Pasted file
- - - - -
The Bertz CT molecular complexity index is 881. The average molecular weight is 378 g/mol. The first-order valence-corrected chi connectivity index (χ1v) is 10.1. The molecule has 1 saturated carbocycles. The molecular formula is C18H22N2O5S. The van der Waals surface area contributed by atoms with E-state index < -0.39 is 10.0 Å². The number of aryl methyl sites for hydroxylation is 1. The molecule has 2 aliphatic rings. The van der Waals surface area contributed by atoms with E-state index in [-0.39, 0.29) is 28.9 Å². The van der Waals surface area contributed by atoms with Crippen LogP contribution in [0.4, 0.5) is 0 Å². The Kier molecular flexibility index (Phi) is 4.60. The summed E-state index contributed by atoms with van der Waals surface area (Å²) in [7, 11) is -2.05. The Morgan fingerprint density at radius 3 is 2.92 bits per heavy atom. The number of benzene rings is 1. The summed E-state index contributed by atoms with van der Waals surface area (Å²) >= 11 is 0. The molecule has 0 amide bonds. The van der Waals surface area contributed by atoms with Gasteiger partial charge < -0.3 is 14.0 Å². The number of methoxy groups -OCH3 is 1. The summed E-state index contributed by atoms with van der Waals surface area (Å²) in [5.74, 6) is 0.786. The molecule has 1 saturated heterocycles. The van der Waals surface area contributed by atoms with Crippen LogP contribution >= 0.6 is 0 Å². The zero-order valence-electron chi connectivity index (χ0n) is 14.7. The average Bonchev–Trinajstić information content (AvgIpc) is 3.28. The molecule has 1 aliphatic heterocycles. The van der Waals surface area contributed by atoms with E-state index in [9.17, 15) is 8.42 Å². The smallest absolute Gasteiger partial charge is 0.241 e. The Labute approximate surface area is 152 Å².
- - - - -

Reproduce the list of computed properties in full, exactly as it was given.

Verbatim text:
The Bertz CT molecular complexity index is 881. The average molecular weight is 378 g/mol. The first-order valence-corrected chi connectivity index (χ1v) is 10.1. The molecule has 1 saturated carbocycles. The molecular formula is C18H22N2O5S. The van der Waals surface area contributed by atoms with E-state index < -0.39 is 10.0 Å². The number of aryl methyl sites for hydroxylation is 1. The molecule has 2 aliphatic rings. The van der Waals surface area contributed by atoms with E-state index in [-0.39, 0.29) is 28.9 Å². The van der Waals surface area contributed by atoms with Crippen LogP contribution in [0.4, 0.5) is 0 Å². The Kier molecular flexibility index (Phi) is 4.60. The summed E-state index contributed by atoms with van der Waals surface area (Å²) in [7, 11) is -2.05. The Morgan fingerprint density at radius 3 is 2.92 bits per heavy atom. The number of benzene rings is 1. The summed E-state index contributed by atoms with van der Waals surface area (Å²) >= 11 is 0. The molecule has 0 amide bonds. The van der Waals surface area contributed by atoms with Gasteiger partial charge < -0.3 is 14.0 Å². The number of methoxy groups -OCH3 is 1. The summed E-state index contributed by atoms with van der Waals surface area (Å²) in [5.74, 6) is 0.786. The molecule has 1 saturated heterocycles. The van der Waals surface area contributed by atoms with Crippen LogP contribution >= 0.6 is 0 Å². The zero-order valence-electron chi connectivity index (χ0n) is 14.7. The average Bonchev–Trinajstić information content (AvgIpc) is 3.28. The molecule has 1 aliphatic heterocycles. The van der Waals surface area contributed by atoms with E-state index in [9.17, 15) is 8.42 Å². The smallest absolute Gasteiger partial charge is 0.241 e. The Labute approximate surface area is 152 Å².